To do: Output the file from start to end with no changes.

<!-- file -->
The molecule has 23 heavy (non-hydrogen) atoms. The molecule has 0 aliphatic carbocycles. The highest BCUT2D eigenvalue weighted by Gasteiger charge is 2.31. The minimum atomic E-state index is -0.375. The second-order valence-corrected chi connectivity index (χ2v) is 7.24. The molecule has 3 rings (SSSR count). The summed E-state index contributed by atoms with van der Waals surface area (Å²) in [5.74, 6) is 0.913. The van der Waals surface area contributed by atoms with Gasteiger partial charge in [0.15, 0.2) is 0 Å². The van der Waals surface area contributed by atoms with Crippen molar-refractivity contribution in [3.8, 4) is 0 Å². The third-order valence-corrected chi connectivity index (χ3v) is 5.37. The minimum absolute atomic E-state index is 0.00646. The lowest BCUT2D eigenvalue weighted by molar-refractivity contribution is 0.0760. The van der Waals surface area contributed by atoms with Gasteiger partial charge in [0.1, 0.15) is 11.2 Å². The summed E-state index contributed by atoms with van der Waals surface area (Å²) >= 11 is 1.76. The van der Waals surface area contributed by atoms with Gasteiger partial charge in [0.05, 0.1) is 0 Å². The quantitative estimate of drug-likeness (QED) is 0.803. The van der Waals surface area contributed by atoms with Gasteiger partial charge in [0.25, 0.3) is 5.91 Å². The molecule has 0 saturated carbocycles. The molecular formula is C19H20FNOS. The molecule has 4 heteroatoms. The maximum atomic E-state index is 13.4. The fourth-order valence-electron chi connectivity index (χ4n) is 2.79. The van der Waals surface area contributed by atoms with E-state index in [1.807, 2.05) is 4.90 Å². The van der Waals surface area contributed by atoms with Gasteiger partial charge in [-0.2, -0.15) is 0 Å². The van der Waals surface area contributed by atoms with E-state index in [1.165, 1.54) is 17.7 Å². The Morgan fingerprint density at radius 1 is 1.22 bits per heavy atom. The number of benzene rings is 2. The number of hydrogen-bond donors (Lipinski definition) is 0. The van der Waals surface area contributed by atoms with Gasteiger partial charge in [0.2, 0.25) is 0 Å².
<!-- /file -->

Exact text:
The molecule has 23 heavy (non-hydrogen) atoms. The molecule has 0 aliphatic carbocycles. The highest BCUT2D eigenvalue weighted by Gasteiger charge is 2.31. The minimum atomic E-state index is -0.375. The second-order valence-corrected chi connectivity index (χ2v) is 7.24. The molecule has 3 rings (SSSR count). The summed E-state index contributed by atoms with van der Waals surface area (Å²) in [5.74, 6) is 0.913. The van der Waals surface area contributed by atoms with Gasteiger partial charge in [0.15, 0.2) is 0 Å². The van der Waals surface area contributed by atoms with Crippen molar-refractivity contribution in [3.8, 4) is 0 Å². The third-order valence-corrected chi connectivity index (χ3v) is 5.37. The minimum absolute atomic E-state index is 0.00646. The lowest BCUT2D eigenvalue weighted by molar-refractivity contribution is 0.0760. The van der Waals surface area contributed by atoms with Gasteiger partial charge in [0.1, 0.15) is 11.2 Å². The summed E-state index contributed by atoms with van der Waals surface area (Å²) >= 11 is 1.76. The van der Waals surface area contributed by atoms with Gasteiger partial charge in [0.05, 0.1) is 0 Å². The quantitative estimate of drug-likeness (QED) is 0.803. The van der Waals surface area contributed by atoms with Gasteiger partial charge in [0.25, 0.3) is 5.91 Å². The molecule has 0 saturated carbocycles. The molecular formula is C19H20FNOS. The molecule has 4 heteroatoms. The maximum atomic E-state index is 13.4. The fourth-order valence-electron chi connectivity index (χ4n) is 2.79. The van der Waals surface area contributed by atoms with E-state index in [1.807, 2.05) is 4.90 Å². The van der Waals surface area contributed by atoms with Gasteiger partial charge in [-0.2, -0.15) is 0 Å². The van der Waals surface area contributed by atoms with E-state index in [1.165, 1.54) is 17.7 Å². The Morgan fingerprint density at radius 1 is 1.22 bits per heavy atom. The number of benzene rings is 2. The number of hydrogen-bond donors (Lipinski definition) is 0. The van der Waals surface area contributed by atoms with Gasteiger partial charge in [0.2, 0.25) is 0 Å².